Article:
• 26. Nyhoff, ADTs, Data Structures and Problem Solving with C++, Second Edition, © 2005 Pearson Education, Inc. All rights reserved. 0-13-140909-3 26 Using C++ Pointers and Classes • To Implement Nodes class Node { public: DataType data; Node * next; }; • Note: The definition of a Node is recursive – (or self-referential) • It uses the name Node in its definition • The next member is defined as a pointer to a Node
  • 27. Nyhoff, ADTs, Data Structures and Problem Solving with C++, Second Edition, © 2005 Pearson Education, Inc. All rights reserved. 0-13-140909-3 27 Working with Nodes • Declaring pointers Node * ptr; or typedef Node * NodePointer; NodePointer ptr; • Allocate and deallocate ptr = new Node; delete ptr; • Access the data and next part of node (*ptr).data and (*ptr).next or ptr->data and ptr->next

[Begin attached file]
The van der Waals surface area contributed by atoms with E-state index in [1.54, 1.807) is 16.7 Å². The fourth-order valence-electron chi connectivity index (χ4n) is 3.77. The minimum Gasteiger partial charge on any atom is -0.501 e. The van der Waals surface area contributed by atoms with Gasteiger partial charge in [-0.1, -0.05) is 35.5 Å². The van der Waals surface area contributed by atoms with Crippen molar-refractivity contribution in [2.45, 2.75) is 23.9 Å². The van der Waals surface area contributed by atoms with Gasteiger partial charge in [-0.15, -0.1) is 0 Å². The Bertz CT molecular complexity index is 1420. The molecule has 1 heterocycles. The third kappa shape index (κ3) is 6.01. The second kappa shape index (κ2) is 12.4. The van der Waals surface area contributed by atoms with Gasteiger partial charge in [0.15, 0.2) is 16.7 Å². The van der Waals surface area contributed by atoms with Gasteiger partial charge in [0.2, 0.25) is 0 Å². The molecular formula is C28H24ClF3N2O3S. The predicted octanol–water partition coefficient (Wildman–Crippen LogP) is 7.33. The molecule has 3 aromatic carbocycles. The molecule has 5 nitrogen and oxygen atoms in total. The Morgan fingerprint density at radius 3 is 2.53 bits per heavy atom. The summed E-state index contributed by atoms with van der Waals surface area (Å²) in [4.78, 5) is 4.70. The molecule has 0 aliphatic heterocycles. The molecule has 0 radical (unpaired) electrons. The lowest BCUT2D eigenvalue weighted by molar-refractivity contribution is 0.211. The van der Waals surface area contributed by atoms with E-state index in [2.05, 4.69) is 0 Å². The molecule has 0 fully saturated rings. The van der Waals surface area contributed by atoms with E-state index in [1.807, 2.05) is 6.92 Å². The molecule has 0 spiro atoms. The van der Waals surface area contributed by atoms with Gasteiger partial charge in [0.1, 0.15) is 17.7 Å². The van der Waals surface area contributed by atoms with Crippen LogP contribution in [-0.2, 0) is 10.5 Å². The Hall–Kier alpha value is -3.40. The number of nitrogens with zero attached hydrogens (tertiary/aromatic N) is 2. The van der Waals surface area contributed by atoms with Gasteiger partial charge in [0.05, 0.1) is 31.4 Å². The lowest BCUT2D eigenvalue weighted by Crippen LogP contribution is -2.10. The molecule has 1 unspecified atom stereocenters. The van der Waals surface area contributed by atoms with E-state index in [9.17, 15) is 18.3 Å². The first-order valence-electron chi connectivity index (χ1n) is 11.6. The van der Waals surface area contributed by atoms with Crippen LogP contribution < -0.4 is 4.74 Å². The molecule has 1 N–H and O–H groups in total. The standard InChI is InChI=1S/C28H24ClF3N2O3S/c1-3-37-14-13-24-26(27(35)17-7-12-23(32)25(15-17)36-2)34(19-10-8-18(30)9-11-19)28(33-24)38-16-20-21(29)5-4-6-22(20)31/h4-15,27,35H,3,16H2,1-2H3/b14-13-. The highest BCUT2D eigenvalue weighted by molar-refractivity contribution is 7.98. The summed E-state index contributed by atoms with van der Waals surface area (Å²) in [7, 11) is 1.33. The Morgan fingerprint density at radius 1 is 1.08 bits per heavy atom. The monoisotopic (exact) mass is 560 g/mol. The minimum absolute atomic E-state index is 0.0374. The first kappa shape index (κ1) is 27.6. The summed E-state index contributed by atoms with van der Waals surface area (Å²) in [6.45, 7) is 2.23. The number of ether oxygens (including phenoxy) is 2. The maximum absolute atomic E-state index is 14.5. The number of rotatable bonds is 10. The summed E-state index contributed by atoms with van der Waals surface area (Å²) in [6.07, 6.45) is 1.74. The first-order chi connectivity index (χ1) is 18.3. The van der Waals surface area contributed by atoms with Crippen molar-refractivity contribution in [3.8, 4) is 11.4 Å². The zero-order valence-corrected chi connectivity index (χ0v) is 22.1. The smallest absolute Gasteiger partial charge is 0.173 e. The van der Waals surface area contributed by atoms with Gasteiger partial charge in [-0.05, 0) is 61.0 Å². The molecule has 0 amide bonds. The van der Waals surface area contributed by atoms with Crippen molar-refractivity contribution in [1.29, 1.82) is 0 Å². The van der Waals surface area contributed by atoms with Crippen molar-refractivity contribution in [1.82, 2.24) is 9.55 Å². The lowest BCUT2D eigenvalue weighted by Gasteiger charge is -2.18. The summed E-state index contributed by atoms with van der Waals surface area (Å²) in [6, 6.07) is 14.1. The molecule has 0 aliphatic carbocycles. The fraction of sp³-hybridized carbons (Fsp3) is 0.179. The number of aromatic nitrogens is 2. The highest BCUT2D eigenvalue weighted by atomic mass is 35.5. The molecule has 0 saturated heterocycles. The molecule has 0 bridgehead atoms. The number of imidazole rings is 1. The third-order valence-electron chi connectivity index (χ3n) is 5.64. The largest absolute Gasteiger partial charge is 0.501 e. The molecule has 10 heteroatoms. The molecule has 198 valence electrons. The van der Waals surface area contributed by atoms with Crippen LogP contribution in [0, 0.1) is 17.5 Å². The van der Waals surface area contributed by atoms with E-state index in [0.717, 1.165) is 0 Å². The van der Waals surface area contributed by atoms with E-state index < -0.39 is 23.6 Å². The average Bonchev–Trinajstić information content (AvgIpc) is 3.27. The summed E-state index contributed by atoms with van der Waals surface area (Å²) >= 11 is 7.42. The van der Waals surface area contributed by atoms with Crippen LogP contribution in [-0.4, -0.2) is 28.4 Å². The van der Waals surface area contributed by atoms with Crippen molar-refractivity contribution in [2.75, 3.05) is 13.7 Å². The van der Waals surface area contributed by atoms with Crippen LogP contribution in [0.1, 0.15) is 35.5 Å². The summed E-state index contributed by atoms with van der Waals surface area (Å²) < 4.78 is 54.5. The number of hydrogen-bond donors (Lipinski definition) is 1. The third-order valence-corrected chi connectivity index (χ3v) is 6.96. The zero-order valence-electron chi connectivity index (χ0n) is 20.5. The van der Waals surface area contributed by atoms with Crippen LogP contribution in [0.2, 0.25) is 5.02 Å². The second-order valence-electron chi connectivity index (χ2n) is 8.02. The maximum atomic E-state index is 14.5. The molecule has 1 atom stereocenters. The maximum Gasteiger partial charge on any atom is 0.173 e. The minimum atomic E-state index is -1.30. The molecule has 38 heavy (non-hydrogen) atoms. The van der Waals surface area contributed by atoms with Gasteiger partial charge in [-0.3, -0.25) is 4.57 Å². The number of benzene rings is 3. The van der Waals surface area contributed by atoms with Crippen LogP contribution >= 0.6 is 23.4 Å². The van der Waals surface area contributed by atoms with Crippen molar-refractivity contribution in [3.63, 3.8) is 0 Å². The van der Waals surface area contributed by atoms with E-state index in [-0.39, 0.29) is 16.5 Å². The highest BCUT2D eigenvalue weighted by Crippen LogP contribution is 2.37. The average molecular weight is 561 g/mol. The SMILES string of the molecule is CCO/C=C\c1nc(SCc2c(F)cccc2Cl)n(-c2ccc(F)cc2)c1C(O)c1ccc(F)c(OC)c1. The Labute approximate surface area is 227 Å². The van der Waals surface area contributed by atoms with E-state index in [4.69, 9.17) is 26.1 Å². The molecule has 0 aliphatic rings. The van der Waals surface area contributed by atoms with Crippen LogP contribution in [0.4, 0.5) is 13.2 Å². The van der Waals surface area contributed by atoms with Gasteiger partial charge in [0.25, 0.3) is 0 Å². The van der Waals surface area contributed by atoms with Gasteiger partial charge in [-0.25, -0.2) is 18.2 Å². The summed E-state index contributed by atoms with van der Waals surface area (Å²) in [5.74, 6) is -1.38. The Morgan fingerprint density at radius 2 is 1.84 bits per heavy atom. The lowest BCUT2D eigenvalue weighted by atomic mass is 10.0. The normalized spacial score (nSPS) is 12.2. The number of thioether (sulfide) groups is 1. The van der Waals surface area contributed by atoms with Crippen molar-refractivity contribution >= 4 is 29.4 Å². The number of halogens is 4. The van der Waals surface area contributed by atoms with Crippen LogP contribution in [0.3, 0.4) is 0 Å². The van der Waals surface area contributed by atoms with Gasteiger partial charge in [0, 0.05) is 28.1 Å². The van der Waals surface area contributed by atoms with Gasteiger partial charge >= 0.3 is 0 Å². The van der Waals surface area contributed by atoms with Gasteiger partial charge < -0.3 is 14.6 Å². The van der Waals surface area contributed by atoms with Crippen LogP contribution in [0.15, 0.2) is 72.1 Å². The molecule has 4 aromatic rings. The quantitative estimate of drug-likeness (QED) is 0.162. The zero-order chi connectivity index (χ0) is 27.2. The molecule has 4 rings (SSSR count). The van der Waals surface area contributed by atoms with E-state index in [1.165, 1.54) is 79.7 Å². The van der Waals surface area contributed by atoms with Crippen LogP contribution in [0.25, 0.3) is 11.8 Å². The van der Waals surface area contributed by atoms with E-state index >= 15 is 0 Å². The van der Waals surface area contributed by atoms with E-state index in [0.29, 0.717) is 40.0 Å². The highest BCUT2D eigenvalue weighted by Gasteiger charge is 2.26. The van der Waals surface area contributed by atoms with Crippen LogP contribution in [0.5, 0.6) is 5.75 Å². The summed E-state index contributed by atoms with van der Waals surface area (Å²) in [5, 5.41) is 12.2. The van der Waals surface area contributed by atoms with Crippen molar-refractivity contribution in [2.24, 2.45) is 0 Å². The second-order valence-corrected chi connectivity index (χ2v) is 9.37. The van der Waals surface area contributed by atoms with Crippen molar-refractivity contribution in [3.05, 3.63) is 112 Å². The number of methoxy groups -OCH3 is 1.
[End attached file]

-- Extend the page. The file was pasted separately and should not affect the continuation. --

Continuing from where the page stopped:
• 28. Nyhoff, ADTs, Data Structures and Problem Solving with C++, Second Edition, © 2005 Pearson Education, Inc. All rights reserved. 0-13-140909-3 28 Data Members for Linked-List Implementation • A linked list will be characterized by: – A pointer to the first node in the list. – Each node contains a pointer to the next node in the list – The last node contains a null pointer • As a variation first may – be a structure – also contain a count of the elements in the list
  • 29. Nyhoff, ADTs, Data Structures and Problem Solving with C++, Second Edition, © 2005 Pearson Education, Inc. All rights reserved. 0-13-140909-3 29 Function Members for Linked-List Implementation • Constructor – Make first a null pointer and – set mySize to 0 • Destructor – Nodes are dynamically allocated by new – Default destructor will not specify the delete – A destructor must be explicitly implemented to do the delete 0